Social media, the internet, and digital technology offer wonderful solutions to a number of important problems, but, equally, they have created new issues. As a whole, the youth of today are far more aware of current events, which has done wonders for young politics. However, we are still learning how to cope with the exposure to so many negative news stories in a healthy, balanced way. As a result, incidents of mental health and media related social issues are rising. Taking it back to the basics and relying on those around you for love and support is a potential solution to part of the problem. In the pre-chorus and chorus, Larkins display that they too share the listeners’ fears and also hope to escape the “flood” before it escalates too far.

We never wanted to play it safe
We are the youth of the modern age
I think it’s time we jump
Before the flood turns to dust
I think it’s time we jump
I think it’s time we jump, jump

When things go wrong, in any situation, it’s easy to become wrapped up in all the bad and forget about the good things that remain. Realizing how consumed you’ve become by negativity and how that has affected your relationships with loved ones is extremely frustrating — from a listener’s perspective, “Floodsums up this thought process perfectly.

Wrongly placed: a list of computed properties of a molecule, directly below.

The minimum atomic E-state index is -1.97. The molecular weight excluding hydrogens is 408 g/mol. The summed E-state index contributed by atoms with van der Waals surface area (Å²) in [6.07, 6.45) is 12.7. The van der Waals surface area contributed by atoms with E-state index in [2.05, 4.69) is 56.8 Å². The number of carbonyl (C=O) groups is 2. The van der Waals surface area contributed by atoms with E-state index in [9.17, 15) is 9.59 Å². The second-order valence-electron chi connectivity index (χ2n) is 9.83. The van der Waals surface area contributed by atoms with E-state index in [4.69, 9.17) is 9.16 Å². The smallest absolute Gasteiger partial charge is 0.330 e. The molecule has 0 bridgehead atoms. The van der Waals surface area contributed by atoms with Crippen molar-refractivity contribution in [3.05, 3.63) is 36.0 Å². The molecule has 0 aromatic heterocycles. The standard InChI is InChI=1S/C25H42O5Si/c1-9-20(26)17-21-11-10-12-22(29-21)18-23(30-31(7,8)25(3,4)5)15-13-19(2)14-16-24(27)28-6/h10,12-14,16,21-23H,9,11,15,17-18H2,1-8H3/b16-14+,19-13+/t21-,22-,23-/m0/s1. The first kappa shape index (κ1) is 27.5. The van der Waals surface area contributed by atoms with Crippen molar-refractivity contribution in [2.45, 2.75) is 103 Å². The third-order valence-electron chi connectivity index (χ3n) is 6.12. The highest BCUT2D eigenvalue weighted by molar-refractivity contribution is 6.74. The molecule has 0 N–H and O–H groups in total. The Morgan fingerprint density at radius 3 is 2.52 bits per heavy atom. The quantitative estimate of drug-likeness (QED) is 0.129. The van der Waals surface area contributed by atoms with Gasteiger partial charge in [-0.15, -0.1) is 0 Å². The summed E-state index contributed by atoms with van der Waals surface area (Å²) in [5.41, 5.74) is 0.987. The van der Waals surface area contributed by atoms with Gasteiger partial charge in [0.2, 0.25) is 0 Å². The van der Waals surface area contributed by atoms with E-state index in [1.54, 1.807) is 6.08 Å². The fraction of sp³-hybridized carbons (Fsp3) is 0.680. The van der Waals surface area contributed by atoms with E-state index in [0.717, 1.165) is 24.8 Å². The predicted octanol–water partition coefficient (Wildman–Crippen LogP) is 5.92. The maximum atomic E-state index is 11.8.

Musically, the song is also nostalgic and reflective whilst still modern and aware, which would see it fit perfectly on the soundtrack to any coming of age film. The reflective feelings that the track’s sound evokes tie in seamlessly with the message of the lyrics.

Let me make this right
Like I said I would do
We need to save a little love
I look to you as a monument
I should have known that you were heaven sent
We never wanted to play it safe
We are the youth of the modern age

The song finishes with a jaunty riff that elevates it’s exuberance and then continues as the chorus begins again.

“I remember sitting writing ‘Flood’ and wondering whether I could write such distressing and dystopian lyrics alongside a late ’80s, uptempo, Chaka Khan beat,” Josh Noble tells Atwood Magazine. “I sat with Dan Nigro in a studio in London and we trawled through hundreds of old YouTube videos trying to find a beat that felt so ’80s it was almost impossible replicate without a Linn Drum. Once we had that groove it felt pretty easy to be inspired, musically.”

He continues, “I felt like lyrically I was desperate to escape the impending decisions that were coming towards me: it was early last year and politics was fucked, especially in London. I’d just moved into central Manchester and It felt like all we were talking about was how we were all at breaking point and yet I’d never really put that feeling into a song. It was trying to write about those certain people who you look towards as monuments in those of kinds turbulent times. I love how the track came out after we finished it in LA. It feels super live and feels like a real set closer to me.”

“Floodis a brilliant and well-crafted track that easily holds its own (and, quite frankly, stands out) when compared to other up-and-coming music.

Larkins are the perfect rock meets pop band with an added sweet sprinkle of synth that gives them their edge. The release of “Flood has cemented Larkins’ position as a band to look out for in 2020.

Listen: “Flood” – Larkins